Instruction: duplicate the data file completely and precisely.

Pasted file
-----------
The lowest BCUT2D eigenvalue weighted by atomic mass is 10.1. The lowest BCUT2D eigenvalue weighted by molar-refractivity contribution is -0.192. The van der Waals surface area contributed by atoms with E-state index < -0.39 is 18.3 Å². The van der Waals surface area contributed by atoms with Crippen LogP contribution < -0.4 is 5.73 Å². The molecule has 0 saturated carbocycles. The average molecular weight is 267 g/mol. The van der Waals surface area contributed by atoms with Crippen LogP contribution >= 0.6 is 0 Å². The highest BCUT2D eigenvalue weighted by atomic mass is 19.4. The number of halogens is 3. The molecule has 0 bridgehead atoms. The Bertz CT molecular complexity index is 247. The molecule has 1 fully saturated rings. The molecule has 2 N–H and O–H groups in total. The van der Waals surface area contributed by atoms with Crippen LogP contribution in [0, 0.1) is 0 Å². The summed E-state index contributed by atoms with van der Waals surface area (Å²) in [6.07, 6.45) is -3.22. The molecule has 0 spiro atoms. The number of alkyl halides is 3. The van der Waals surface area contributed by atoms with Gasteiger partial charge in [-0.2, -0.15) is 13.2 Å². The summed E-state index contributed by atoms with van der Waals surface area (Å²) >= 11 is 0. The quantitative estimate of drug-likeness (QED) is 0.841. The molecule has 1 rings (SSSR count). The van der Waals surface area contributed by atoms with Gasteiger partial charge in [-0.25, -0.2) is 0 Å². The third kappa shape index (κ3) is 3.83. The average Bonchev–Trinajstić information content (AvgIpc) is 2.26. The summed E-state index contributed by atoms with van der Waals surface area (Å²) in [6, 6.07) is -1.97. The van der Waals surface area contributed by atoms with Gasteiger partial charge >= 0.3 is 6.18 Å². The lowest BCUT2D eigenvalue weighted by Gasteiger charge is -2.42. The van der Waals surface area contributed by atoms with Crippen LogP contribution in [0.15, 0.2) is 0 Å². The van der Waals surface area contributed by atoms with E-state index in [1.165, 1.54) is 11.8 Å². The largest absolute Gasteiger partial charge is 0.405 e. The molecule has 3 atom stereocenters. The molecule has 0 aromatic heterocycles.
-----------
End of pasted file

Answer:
The lowest BCUT2D eigenvalue weighted by atomic mass is 10.1. The lowest BCUT2D eigenvalue weighted by molar-refractivity contribution is -0.192. The van der Waals surface area contributed by atoms with E-state index < -0.39 is 18.3 Å². The van der Waals surface area contributed by atoms with Crippen LogP contribution < -0.4 is 5.73 Å². The molecule has 0 saturated carbocycles. The average molecular weight is 267 g/mol. The van der Waals surface area contributed by atoms with Crippen LogP contribution >= 0.6 is 0 Å². The highest BCUT2D eigenvalue weighted by atomic mass is 19.4. The number of halogens is 3. The molecule has 0 bridgehead atoms. The Bertz CT molecular complexity index is 247. The molecule has 1 fully saturated rings. The molecule has 2 N–H and O–H groups in total. The van der Waals surface area contributed by atoms with Crippen LogP contribution in [0, 0.1) is 0 Å². The summed E-state index contributed by atoms with van der Waals surface area (Å²) in [6.07, 6.45) is -3.22. The molecule has 0 spiro atoms. The number of alkyl halides is 3. The van der Waals surface area contributed by atoms with Gasteiger partial charge in [-0.2, -0.15) is 13.2 Å². The summed E-state index contributed by atoms with van der Waals surface area (Å²) >= 11 is 0. The quantitative estimate of drug-likeness (QED) is 0.841. The molecule has 1 rings (SSSR count). The van der Waals surface area contributed by atoms with Gasteiger partial charge in [-0.25, -0.2) is 0 Å². The third kappa shape index (κ3) is 3.83. The average Bonchev–Trinajstić information content (AvgIpc) is 2.26. The summed E-state index contributed by atoms with van der Waals surface area (Å²) in [6, 6.07) is -1.97. The van der Waals surface area contributed by atoms with Gasteiger partial charge >= 0.3 is 6.18 Å². The lowest BCUT2D eigenvalue weighted by Gasteiger charge is -2.42. The van der Waals surface area contributed by atoms with Crippen LogP contribution in [0.15, 0.2) is 0 Å². The van der Waals surface area contributed by atoms with E-state index in [1.165, 1.54) is 11.8 Å². The largest absolute Gasteiger partial charge is 0.405 e. The molecule has 3 atom stereocenters. The molecule has 0 aromatic heterocycles.